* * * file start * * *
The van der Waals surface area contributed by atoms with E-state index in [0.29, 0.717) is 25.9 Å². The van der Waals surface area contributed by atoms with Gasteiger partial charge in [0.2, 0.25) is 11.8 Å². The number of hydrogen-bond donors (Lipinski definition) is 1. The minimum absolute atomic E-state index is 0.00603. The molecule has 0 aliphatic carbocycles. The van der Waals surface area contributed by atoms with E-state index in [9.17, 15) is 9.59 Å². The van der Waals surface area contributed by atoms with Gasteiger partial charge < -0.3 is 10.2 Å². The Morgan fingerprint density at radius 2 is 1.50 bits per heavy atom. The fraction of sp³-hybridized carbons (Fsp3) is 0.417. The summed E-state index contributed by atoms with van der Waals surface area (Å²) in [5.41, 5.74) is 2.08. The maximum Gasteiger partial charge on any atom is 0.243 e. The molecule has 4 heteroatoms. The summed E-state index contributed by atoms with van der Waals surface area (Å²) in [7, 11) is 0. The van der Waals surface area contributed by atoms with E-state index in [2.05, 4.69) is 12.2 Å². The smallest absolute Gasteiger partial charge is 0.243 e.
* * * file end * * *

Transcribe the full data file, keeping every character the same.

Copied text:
The van der Waals surface area contributed by atoms with E-state index in [0.29, 0.717) is 25.9 Å². The van der Waals surface area contributed by atoms with Gasteiger partial charge in [0.2, 0.25) is 11.8 Å². The number of hydrogen-bond donors (Lipinski definition) is 1. The minimum absolute atomic E-state index is 0.00603. The molecule has 0 aliphatic carbocycles. The van der Waals surface area contributed by atoms with E-state index in [9.17, 15) is 9.59 Å². The van der Waals surface area contributed by atoms with Gasteiger partial charge < -0.3 is 10.2 Å². The Morgan fingerprint density at radius 2 is 1.50 bits per heavy atom. The fraction of sp³-hybridized carbons (Fsp3) is 0.417. The summed E-state index contributed by atoms with van der Waals surface area (Å²) in [5.41, 5.74) is 2.08. The maximum Gasteiger partial charge on any atom is 0.243 e. The molecule has 4 heteroatoms. The summed E-state index contributed by atoms with van der Waals surface area (Å²) in [7, 11) is 0. The van der Waals surface area contributed by atoms with E-state index in [2.05, 4.69) is 12.2 Å². The smallest absolute Gasteiger partial charge is 0.243 e.